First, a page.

In­vestors are in de­nial about China

The Pak Banker - - OPINION - Christo­pher Bald­ing

AS you've no doubt no­ticed, com­pa­nies and in­vestors around the world are feel­ing the pain of China's eco­nomic slow­down. They're wor­ried about all the lay­offs, cuts to sur­plus ca­pac­ity and delever­ag­ing to come on the main­land, which will fur­ther de­press de­mand. The nat­u­ral temp­ta­tion is to blame China for the world's woes. But out­siders should fo­cus just as much on their own mis­steps -- start­ing with the wide­spread mis­per­cep­tion that "this time" would be dif­fer­ent.

Back in 2009, as China un­leashed a mas­sive fis­cal stim­u­lus and in­vest­ment spree in re­sponse to the global fi­nan­cial cri­sis, the rest of the world was all too will­ing to be­lieve the im­pos­si­ble. Aided by­con­sul­tant re­search pre­dict­ing decades of ex­plo­sive growth, com­pa­nies placed huge bets on China and ex­pected to ride the never-end­ing boom to riches.

Amid the gold rush, they bulked up to sell China t-shirts or tons of iron ore. They urged their gov­ern­ments to sign free-trade deals with Bei­jing. Com­mod­ity pro­duc­ers heed­lessly ex­panded ca­pac­ity, be­liev­ing that 10 per­cent growth would con­tinue in­def­i­nitely. Con­sumer brands rushed to set up flag­ships in third-tier Chi­nese cities. Ship­ping com­pa­nies scram­bled to build new fleets to meet an ex­pected ex­plo­sion in global trade.

How­ever, as with so many pre­vi­ous bouts of ir­ra­tional ex­u­ber­ance, this time wasn't real- ly dif­fer­ent. The ruth­less rules of sup­ply and de­mand still ap­plied. And now, the longer that painful de­ci­sions are de­layed, the harder they'll be­come.

Com­modi­ties firms, in par­tic­u­lar, are learn­ing that les­son the hard way. As prices rose with Chi­nese de­mand, they made large up­front in­vest­ments fi­nanced by bor­row­ing -of­ten on a 20-year time­line, in the ex­pec­ta­tion that growth would last and last. Now, with China's econ­omy slow­ing and the prices of ev­ery­thing from oil to met­als plum­met­ing, the bills are com­ing due.

Ma­jor iron ore firms, which had pre­dicted that Chi­nese steel de­mand would keep ris­ing un­til about 2030, are now look­ing at sub­stan­tial over­in­vest­ment and de­te­ri­o­rat­ing credit. Dairy farm­ers, who in­creased their herds with fu­ture Chi­nese con­sumer de­mand in mind, are feel­ing the pinch as milk prices plunge.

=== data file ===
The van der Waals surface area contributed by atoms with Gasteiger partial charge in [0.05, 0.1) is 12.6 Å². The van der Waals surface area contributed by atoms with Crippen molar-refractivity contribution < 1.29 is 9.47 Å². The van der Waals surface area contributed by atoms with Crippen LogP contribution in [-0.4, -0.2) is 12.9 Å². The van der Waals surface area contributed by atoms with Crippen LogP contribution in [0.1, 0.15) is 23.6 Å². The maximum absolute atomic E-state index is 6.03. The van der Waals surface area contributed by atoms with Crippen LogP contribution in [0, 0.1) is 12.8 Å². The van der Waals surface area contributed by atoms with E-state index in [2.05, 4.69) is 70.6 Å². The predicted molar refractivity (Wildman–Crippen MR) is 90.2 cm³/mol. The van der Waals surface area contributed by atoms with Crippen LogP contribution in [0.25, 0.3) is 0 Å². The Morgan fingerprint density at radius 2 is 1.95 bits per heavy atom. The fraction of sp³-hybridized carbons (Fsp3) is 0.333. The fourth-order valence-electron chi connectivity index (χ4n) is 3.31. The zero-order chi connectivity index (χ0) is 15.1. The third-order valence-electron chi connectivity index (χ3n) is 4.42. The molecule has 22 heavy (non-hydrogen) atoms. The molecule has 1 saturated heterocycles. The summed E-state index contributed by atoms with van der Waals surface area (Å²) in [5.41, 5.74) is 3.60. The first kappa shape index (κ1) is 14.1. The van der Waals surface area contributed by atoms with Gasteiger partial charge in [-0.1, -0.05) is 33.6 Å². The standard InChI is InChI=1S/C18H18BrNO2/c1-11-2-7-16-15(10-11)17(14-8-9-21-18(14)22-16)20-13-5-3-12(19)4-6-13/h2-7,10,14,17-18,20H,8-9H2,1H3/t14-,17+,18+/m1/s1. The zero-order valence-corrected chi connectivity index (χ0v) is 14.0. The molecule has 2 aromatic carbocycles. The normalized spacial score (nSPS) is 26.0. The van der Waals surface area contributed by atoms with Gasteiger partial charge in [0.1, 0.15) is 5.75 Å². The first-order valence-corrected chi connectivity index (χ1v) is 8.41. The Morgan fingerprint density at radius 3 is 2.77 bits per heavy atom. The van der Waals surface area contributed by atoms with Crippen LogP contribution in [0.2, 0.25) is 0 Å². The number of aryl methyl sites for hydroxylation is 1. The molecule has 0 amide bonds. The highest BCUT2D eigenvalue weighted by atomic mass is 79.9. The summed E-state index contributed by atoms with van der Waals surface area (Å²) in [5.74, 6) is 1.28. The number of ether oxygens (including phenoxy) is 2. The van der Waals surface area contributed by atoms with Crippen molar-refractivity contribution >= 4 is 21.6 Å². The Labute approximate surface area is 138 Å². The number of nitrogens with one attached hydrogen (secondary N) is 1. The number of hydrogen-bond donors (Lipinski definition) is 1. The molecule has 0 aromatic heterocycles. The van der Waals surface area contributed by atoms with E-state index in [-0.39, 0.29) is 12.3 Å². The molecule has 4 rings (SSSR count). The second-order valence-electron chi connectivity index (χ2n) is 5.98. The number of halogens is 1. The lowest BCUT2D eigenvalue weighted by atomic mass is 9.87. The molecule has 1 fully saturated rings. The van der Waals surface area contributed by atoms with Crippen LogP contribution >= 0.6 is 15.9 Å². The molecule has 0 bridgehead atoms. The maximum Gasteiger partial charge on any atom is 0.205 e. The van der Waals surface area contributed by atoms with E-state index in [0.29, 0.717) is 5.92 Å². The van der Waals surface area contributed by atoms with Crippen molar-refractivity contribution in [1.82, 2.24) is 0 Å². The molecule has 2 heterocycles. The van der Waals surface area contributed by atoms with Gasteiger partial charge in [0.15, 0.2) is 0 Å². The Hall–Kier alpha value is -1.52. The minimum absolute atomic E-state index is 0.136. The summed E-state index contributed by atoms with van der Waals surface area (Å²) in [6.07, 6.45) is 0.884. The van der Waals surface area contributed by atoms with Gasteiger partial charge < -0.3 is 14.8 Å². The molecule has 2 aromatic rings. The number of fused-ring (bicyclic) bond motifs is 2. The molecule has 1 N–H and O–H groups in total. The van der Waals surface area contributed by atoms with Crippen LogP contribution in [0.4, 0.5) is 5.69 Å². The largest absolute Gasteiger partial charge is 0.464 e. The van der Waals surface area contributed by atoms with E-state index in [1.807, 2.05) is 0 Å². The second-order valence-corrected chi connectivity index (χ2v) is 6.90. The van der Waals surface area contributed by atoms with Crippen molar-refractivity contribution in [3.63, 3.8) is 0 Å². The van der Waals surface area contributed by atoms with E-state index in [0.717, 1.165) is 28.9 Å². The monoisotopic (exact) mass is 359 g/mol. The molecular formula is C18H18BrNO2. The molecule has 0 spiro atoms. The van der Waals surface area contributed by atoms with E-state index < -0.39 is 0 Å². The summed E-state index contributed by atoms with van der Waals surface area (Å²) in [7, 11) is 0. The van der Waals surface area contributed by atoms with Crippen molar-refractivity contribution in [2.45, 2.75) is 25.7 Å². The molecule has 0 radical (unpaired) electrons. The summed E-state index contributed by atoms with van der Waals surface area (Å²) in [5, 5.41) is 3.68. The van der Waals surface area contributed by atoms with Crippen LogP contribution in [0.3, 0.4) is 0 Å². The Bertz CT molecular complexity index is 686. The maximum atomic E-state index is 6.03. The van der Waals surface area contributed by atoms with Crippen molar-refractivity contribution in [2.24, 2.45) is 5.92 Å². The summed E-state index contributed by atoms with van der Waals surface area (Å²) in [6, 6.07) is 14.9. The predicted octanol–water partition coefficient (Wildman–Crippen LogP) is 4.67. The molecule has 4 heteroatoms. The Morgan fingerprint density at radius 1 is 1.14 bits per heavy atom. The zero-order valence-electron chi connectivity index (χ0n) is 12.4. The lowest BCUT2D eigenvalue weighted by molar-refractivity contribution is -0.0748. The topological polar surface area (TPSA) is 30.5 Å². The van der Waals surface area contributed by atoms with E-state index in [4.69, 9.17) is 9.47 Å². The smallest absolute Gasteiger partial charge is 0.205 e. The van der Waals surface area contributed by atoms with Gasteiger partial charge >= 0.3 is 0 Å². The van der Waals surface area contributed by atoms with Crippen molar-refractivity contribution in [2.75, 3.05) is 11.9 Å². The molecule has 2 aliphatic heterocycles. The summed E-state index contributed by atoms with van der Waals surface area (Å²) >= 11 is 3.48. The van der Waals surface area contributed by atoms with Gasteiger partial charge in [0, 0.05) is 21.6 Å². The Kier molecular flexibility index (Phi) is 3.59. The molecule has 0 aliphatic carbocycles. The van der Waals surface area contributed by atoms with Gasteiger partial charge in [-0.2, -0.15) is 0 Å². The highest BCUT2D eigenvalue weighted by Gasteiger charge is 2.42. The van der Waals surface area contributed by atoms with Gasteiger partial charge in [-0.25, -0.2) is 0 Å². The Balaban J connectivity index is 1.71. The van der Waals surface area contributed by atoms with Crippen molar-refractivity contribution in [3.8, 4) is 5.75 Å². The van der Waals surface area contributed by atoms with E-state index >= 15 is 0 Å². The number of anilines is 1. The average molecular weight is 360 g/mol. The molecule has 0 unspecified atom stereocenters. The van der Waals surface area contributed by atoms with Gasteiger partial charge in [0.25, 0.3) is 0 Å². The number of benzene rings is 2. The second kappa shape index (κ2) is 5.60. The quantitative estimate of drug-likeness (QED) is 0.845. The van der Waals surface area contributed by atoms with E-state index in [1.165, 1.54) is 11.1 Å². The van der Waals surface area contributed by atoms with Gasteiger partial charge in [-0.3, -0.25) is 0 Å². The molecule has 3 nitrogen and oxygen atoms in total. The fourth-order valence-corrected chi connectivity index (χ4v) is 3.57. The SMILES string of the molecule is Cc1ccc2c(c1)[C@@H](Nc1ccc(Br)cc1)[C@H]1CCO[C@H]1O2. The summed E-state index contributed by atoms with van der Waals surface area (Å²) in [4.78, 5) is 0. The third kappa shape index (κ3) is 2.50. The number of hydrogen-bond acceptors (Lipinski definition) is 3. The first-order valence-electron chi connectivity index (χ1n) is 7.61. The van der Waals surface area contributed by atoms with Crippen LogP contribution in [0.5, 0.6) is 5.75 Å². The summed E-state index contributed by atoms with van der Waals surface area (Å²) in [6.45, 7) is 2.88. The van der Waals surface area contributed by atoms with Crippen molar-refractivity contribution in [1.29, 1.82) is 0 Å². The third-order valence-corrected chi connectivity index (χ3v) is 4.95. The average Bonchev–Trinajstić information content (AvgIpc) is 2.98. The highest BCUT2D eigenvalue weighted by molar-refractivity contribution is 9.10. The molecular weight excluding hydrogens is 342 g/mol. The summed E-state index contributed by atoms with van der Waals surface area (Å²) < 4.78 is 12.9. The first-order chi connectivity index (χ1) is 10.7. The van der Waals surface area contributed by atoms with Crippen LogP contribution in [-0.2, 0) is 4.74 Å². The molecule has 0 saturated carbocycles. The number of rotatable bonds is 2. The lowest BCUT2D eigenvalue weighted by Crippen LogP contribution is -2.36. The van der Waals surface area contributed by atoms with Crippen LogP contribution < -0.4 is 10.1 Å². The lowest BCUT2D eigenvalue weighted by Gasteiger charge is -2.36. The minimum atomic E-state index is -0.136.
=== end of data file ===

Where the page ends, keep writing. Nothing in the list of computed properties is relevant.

Af­ter years of ramp­ing up pro­duc­tion to fuel China's ex­pected growth, oil-pro­duc­ing coun­tries from Saudi Ara­bia to Nor­way are fac­ing grim de­ci­sions about their pub­lic fi­nances. Rus­sia is rapidly drain­ing its sovereign wealth fund. Venezuela is plead­ing with China for loans -- on top of the nearly $60 bil­lion al­ready doled out -- to stave off col­lapse. Pun­dits are warn­ing that the large debt load of U.S. shale-gas and oil pro­duc­ers could pose greater risks than sub-prime lend­ing did a decade ago.

No less so than China, the rest of the world needs to face up to some new re­al­i­ties.

First, the golden age of Chi­nese con­struc­tion is over. There's now enor­mous sur­plus ca­pac­ity in vir­tu­ally ev­ery in­dus­try that re­quires fixed-as­set in­vest­ment. Com­pa­nies can no longer rely on the "Bei­jing put" of new gov­ern­ment stim­u­lus to boost growth. Iron ore pro­duc­ers and cop­per min­ers all need to be­gin a painful process of down­sizin­gand delever­ag­ing -- just as China's bloated state-owned en­ter­prises do. Pro­duc­ers around the world haven't faced up to the new nor­mal.

Sec­ond, com­pa­nies of all stripes have to put in the ef­fort to un­der­stand China bet­ter. Ex­pec­ta­tions of dou­ble-digit growth, re­gard­less of how poor the per­for­mance, have van­ished. Lux­ury brands that once hoped their Bei­jing flag­ships would smooth the bal­ance sheets at Euro­pean head­quar­ters need to rec­og­nize that dif­fer­ent mar­kets re­quire dif­fer­ent strate­gies, and that shops in China won't run on au­topilot. They need to com­pete.

Third, com­pa­nies and coun­tries alike need to face up to their own ir­ra­tional ex­u­ber­ance. Whether it's fail­ing to di­ver­sify, spend­ing reck­lessly on the back of high prices, or tak­ing on too much debt, fun­da­men­tal mis­takes can't be blamed on China. Do­ing so only de­lays the inevitable. Few in­vestors seem to fully ap­pre­ci­ate the bal­ance-sheet reck­on­ing that is com­ing. Fail­ing to ad­dress the global sup­ply glut only in­creases the risk of a larger cor­rec­tion. We know that be­cause this time isn't dif­fer­ent: The bill al­ways comes due.

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